Saturday, October 8, 2016

Iokwe from OK! I'M BACK!!!


For the first time in 3 months, that greeting is once again appropriate because I'M BACK IN ENID!!!  Wooooo!!!  I'm so excited.  I'll be serving in my previous area, Oakdale West, and I'll be serving with Elder Menlove!!!

I'm somewhat sad to leave Norman and Elder Larsen though.  Norman is a nice area and the people we have been teaching have come to mean a great deal to me.  It's also rare that you get a companion as great as Elder Larsen.  He's honest, hard-working, selfless, intelligent, and he clearly understands his purpose as a missionary.  He has a great love for this work.  Anyone would be lucky to be his companion and I have learned a lot from him these past 3 months.

On this last week:  Our area has been crazy.  Like I mentioned last time, it has doubled in size, due to the preliminary transfers made in Norman.  Well, we didn't account for the extra miles needed to drive missionaries to and from their new areas (we only have a certain number of miles we can drive every month) and we accidentally went over our monthly mile limitations for our zone by 90 miles.  Ooops.  So our zone leaders instituted Operation Bike Week.  It was a little complex but instructions basically followed the lines of "Don't move your car no matter what ever ever ever until miles reset on 10/1."  I'm guessing Elder Larsen and I biked about 60 miles from Tuesday through Friday.  That's about the equivalent of the ride my dad and I did from San Juan Capistrano to San Diego.  Not only that, but we had to bike quickly to make it to our appointments on time.  My thighs are now bigger than my head.

Brief change in topic:  This weekend was General Conference, the time when the Prophets and Apostles speak to us.  President Nelson, one of the 12 Apostles, spoke about joy.  He said, "Joy has little to do with the circumstances of our lives and everything to do with the focus of our lives."  What a powerful concept.

Back to Operation Bike Week:  Some missionaries were complaining that they had to bike so much--especially since it really wasn't their fault.  No one had anticipated the early transfers and couldn't have prepared for it.  Other missionaries acceped the change in stride and chose a happy attitude anyway.  Both groups survived the week (mostly).  They both endured the same circumstances (aside from small differences in area), and spent the same amount of their time.  The difference was how much they enjoyed it.  Those whose focus was on their own personal comfort probably thought it to be a terrible week.  Those whose focus was working hard, serving others, sharing the things that make them happy, and following the Savior probably didn't find it pleasurable to bike so much, but likely found that joy was still present in their lives throughout the week, despite the circumstances.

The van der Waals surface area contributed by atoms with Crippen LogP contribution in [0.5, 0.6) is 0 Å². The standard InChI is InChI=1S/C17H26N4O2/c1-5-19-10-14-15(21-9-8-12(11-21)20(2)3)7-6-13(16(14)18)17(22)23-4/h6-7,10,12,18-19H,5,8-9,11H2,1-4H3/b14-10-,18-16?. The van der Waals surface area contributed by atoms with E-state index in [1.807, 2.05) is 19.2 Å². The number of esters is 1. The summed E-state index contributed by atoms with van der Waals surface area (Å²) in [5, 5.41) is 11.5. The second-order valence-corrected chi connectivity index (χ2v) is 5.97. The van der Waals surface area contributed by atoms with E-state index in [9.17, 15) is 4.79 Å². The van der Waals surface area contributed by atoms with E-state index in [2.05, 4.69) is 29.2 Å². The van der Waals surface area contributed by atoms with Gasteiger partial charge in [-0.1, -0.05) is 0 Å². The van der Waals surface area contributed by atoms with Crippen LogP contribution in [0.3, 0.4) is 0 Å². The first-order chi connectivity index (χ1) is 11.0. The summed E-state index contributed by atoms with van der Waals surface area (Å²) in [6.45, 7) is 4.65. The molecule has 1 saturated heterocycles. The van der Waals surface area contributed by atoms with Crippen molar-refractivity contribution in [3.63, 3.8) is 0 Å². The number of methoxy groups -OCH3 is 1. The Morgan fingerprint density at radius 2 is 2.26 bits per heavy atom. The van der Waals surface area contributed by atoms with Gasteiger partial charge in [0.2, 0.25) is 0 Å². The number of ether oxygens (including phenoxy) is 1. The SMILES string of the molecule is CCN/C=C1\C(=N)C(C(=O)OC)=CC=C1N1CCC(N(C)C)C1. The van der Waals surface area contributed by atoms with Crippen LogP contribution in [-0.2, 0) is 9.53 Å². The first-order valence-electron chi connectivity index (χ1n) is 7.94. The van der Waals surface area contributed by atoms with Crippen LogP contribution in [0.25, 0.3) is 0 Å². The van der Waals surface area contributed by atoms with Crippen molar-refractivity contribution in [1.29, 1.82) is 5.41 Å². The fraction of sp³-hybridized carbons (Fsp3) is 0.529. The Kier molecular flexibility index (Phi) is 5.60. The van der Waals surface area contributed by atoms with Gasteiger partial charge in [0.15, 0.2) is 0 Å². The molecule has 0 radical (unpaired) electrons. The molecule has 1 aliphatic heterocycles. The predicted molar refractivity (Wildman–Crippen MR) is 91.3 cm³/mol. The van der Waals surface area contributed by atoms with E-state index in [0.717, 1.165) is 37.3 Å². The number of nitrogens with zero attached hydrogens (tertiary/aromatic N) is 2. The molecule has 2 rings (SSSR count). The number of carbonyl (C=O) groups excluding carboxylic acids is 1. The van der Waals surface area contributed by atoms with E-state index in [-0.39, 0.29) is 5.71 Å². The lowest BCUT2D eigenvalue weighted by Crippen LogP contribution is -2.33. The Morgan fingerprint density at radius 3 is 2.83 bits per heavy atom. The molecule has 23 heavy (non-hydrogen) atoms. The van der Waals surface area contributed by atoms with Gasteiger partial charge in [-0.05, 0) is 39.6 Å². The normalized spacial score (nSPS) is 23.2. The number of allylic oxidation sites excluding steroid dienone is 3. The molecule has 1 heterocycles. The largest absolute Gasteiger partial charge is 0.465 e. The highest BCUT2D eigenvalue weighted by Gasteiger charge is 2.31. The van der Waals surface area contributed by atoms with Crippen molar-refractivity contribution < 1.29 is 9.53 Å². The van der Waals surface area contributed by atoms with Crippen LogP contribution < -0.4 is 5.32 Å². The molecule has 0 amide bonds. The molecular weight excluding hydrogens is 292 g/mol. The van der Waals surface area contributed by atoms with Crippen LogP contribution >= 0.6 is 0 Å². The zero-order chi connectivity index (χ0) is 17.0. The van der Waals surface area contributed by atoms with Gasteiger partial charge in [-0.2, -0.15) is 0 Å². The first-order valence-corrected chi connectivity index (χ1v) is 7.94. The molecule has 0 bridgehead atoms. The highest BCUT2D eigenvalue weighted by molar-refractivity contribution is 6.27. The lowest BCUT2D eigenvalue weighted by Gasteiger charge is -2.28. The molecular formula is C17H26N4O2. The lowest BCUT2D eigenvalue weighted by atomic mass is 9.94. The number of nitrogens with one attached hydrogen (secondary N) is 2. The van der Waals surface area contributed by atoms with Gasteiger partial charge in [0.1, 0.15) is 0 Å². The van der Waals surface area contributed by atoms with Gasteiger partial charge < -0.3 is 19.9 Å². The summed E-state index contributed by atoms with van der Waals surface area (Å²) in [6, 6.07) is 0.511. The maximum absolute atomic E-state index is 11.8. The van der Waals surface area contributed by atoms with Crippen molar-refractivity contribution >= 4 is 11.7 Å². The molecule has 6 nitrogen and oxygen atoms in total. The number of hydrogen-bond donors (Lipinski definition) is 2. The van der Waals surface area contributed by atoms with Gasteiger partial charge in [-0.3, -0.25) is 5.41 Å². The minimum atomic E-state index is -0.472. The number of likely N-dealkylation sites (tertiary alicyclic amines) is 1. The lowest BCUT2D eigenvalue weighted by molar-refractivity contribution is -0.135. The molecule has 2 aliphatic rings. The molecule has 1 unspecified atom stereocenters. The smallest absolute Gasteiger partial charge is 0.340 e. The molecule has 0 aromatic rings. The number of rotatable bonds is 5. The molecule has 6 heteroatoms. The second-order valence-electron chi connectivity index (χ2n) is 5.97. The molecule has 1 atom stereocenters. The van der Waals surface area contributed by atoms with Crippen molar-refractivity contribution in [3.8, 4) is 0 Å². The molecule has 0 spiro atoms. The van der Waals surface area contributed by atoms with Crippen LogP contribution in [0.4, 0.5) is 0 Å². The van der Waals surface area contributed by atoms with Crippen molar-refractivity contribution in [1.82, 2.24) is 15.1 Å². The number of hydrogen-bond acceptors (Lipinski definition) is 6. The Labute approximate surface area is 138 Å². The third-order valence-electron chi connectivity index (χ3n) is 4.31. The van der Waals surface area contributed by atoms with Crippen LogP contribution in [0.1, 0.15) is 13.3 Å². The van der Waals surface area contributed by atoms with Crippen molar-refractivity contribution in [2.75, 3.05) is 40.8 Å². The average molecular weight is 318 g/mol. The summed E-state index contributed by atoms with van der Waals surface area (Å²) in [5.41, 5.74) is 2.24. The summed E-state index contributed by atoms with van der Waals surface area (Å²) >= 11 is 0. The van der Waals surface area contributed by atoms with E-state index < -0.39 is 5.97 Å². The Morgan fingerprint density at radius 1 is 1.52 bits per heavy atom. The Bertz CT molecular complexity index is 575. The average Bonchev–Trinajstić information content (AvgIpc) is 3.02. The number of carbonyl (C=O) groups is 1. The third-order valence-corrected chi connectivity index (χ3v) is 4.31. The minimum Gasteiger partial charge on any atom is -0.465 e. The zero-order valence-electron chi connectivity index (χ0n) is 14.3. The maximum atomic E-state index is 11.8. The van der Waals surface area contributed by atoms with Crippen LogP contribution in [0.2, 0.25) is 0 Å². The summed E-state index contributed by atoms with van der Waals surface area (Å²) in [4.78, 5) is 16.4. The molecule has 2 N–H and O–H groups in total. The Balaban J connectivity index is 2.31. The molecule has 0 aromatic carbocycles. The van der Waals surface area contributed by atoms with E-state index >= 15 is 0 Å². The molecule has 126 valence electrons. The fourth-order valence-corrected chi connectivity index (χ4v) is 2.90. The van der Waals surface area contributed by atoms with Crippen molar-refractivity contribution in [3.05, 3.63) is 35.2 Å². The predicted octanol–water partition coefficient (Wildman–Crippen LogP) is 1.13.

We will all face less-than ideal circumstances in our lives. Hot days. Cold days. Lost jobs. Unanswered questions. Financial struggles.  Physical injury. Long days at work. Unfair situations. Loads of school work. The time we spend in these circumstances is often largely out of our control; it is also precious time we are spending during the one life on Earth that we get; it's also inevitable.  What is left up to us is where we place our focus, and therefore, how much joy we invite into our lives and allow ourselves to experience despite all of that.  

Let us shift the focus of our lives--make it happen today. Why wait until next week to allow more joy into our lives?  I promise that as we focus less on ourselves, our desires, our personal comfort, and focus more on those around us, on spreading light, building strong relationships, learning, growing, on things of worth, we will love life.  We will not always be blissfully happy, but our lives will be filled with long-lasting joy.  I also promise that if we make the Savior the center of our focus, we will find everlasting peace, fulfillment, and happiness.


Elder Josh Kilmer
Oklahoma, Oklahoma City Mission, Marshallese speaking

Fudoshin:  immovable spirit

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